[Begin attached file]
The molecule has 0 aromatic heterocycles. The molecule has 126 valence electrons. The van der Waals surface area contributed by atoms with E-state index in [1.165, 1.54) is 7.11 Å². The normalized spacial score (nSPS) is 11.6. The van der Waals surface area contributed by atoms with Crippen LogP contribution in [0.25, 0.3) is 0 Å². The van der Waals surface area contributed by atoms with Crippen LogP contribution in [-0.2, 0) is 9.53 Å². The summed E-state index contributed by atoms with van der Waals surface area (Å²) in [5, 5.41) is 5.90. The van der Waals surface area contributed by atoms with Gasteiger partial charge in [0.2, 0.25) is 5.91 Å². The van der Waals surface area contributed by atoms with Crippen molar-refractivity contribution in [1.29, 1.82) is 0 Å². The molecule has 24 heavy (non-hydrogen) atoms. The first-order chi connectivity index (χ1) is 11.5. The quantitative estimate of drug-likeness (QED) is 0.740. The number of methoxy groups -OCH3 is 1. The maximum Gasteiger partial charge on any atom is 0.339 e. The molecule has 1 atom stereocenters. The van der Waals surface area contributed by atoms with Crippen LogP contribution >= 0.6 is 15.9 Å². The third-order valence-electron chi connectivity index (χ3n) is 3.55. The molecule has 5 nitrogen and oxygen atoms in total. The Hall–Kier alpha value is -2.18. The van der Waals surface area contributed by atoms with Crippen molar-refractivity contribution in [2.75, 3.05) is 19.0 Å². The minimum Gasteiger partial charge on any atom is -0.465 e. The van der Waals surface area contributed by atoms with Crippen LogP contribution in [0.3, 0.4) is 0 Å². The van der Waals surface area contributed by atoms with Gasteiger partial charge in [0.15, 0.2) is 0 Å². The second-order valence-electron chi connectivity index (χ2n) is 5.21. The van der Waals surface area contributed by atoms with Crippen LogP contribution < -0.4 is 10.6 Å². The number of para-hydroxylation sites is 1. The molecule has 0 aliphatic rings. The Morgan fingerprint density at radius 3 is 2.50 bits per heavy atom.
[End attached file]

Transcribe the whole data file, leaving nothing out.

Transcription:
The molecule has 0 aromatic heterocycles. The molecule has 126 valence electrons. The van der Waals surface area contributed by atoms with E-state index in [1.165, 1.54) is 7.11 Å². The normalized spacial score (nSPS) is 11.6. The van der Waals surface area contributed by atoms with Crippen LogP contribution in [0.25, 0.3) is 0 Å². The van der Waals surface area contributed by atoms with Crippen LogP contribution in [-0.2, 0) is 9.53 Å². The summed E-state index contributed by atoms with van der Waals surface area (Å²) in [5, 5.41) is 5.90. The van der Waals surface area contributed by atoms with Gasteiger partial charge in [0.2, 0.25) is 5.91 Å². The van der Waals surface area contributed by atoms with Crippen molar-refractivity contribution in [1.29, 1.82) is 0 Å². The molecule has 24 heavy (non-hydrogen) atoms. The first-order chi connectivity index (χ1) is 11.5. The quantitative estimate of drug-likeness (QED) is 0.740. The number of methoxy groups -OCH3 is 1. The maximum Gasteiger partial charge on any atom is 0.339 e. The molecule has 1 atom stereocenters. The van der Waals surface area contributed by atoms with Crippen LogP contribution >= 0.6 is 15.9 Å². The third-order valence-electron chi connectivity index (χ3n) is 3.55. The molecule has 5 nitrogen and oxygen atoms in total. The Hall–Kier alpha value is -2.18. The van der Waals surface area contributed by atoms with Crippen molar-refractivity contribution in [2.75, 3.05) is 19.0 Å². The minimum Gasteiger partial charge on any atom is -0.465 e. The van der Waals surface area contributed by atoms with Crippen LogP contribution in [0.3, 0.4) is 0 Å². The van der Waals surface area contributed by atoms with Gasteiger partial charge in [0.15, 0.2) is 0 Å². The second-order valence-electron chi connectivity index (χ2n) is 5.21. The van der Waals surface area contributed by atoms with Crippen LogP contribution < -0.4 is 10.6 Å². The number of para-hydroxylation sites is 1. The molecule has 0 aliphatic rings. The Morgan fingerprint density at radius 3 is 2.50 bits per heavy atom.